Commentary

Minimum Wage, Including in N.J., Could Mean Maximum Damage

President George W. Bush signed a bill in May 2007 that would eventually increase the federal minimum wage substantially but gradually, with the last hike in the summer of 2009 after he left office. National unemployment then was only 4.4 percent, and 22 states already had a higher minimum. So, the damage was not felt until later — particularly in New Jersey.

The federal minimum wage rose 12 percent on July 24, 2008, and by another 10.7 percent to $7.25 an hour a year later. By 2010, this had become a serious problem, made even more serious in suicidal states with even higher minimums such as California, Nevada, Florida, Illinois, Rhode Island and Michigan. As it turns out, however, the higher federal minimum wage had a uniquely vicious impact on New Jersey.

Out of nearly 3.8 million people working in New Jersey in 2010, more than 57 percent were salaried and, therefore, unaffected by the minimum wage. Among the remaining 1.6 million who did work for an hourly wage, only 31,000 (1.9 percent) were earning the minimum wage, according to a Bureau of Labor Statistics report.

But the small number of workers earning the minimum wage greatly understates the impact. Why? Because New Jersey had 82,000 people earning less than the minimum wage in 2010 — up from just 25,000 in 2007. In other words, after the last hike in the minimum wage, an astonishing 5.2 percent of all New Jersey workers supposedly affected by the law ended up earning less than the minimum wage, sometimes much less. That 5.2 percent figure was the second-highest in the nation, behind only Louisiana (5.9 percent). Jobs that pay less than the minimum far outnumber those that pay the minimum, particularly in New Jersey.

How could so many people be earning less than the minimum wage? The reason is that there all sorts of exemptions in federal and state minimum wage laws that act as a safety valve to minimize job losses that could otherwise prove politically embarrassing.

At the federal level, for example, the minimum-wage law does not apply to newspaper deliverers, companions for the elderly, outside salesmen, babysitters, etc. Small farms are exempt, and so are seasonal amusement or recreational facilities. In New Jersey, employees at nonprofit or religious summer camps are also exempt.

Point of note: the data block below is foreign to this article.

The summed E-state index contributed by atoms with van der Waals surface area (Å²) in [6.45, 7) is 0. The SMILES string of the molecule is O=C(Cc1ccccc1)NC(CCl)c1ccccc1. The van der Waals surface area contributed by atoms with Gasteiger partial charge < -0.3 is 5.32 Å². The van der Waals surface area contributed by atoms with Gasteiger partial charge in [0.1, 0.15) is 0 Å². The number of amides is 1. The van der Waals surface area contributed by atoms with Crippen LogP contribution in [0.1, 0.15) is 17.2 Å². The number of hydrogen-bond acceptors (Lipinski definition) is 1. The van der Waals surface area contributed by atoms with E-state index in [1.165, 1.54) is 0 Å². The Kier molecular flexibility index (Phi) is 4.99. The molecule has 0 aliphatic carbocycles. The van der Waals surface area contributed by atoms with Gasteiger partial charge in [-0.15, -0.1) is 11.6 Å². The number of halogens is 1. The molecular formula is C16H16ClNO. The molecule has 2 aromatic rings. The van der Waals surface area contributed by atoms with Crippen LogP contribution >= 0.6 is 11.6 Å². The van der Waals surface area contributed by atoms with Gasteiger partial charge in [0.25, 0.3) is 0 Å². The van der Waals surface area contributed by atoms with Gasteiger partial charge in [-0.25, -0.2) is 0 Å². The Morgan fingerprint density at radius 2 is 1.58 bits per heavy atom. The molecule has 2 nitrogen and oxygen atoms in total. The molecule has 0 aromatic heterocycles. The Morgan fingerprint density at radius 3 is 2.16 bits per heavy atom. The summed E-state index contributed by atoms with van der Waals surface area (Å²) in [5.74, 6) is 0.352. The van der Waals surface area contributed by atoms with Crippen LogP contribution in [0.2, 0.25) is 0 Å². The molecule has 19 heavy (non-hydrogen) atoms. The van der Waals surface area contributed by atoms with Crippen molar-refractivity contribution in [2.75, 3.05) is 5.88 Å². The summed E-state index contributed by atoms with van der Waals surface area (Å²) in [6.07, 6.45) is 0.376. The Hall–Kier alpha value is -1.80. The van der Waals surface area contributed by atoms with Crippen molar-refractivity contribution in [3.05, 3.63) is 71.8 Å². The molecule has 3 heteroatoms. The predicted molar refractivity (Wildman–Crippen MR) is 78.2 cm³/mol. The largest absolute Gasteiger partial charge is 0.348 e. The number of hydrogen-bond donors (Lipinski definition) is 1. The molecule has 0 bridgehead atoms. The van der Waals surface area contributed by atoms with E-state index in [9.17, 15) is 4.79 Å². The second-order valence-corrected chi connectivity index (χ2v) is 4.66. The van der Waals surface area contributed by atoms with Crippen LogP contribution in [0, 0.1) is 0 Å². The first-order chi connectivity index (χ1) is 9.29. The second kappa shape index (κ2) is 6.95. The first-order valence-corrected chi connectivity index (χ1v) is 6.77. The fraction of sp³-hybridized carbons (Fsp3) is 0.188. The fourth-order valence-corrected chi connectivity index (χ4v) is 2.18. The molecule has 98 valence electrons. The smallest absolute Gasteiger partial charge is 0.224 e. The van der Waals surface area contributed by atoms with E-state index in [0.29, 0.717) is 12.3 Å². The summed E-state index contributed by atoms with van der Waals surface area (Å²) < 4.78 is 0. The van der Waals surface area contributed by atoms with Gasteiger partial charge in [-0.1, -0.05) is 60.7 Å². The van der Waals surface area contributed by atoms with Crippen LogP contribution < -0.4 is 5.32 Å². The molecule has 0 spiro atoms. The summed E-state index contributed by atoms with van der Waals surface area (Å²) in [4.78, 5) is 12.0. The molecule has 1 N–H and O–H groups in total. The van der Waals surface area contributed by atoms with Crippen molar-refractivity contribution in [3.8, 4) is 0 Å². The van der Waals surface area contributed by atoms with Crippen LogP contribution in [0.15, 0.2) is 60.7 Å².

There are numerous partial exemptions, too. Colleges and other nonprofit organizations can pay 85 percent of the minimum wage. Retail or service stores and farmers can also get a permit to pay full-time students 85 percent of the minimum wage, or 75 percent for vocational school students.

Being employed below the minimum wage must be better than being unemployed above the minimum wage or there would not be 82,000 people in New Jersey alone working below the minimum wage. The trouble is that most exempt jobs offer no training, no benefits and no future. Shrinking the number of jobs among larger, more visible employers by raising their minimum wage will result in trapping more unskilled young people in dead-end jobs where the law is not binding.

Not content with being No. 2 in the nation in below-minimum-wage jobs, the Legislature appears determined to become No. 1. A plan by Assembly Speaker Sheila Oliver (D-Essex) and Senate President Stephen Sweeney (D-Gloucester) would lift the state minimum wage by another 17 percent, to $8.50 an hour and keep raising it every year to keep pace with inflation.

We don’t have to guess what this would do because we saw what happened last time. If New Jersey is reckless enough to raise the minimum wage by 17 percent at a time of high unemployment, tens of thousands more young or unskilled people will be forced to accept second-rate jobs not covered by the minimum wage — if they find work at all.

Alan Reynolds a senior fellow with the Cato Institute, is the author of Income and Wealth (Greenwood Press 2006).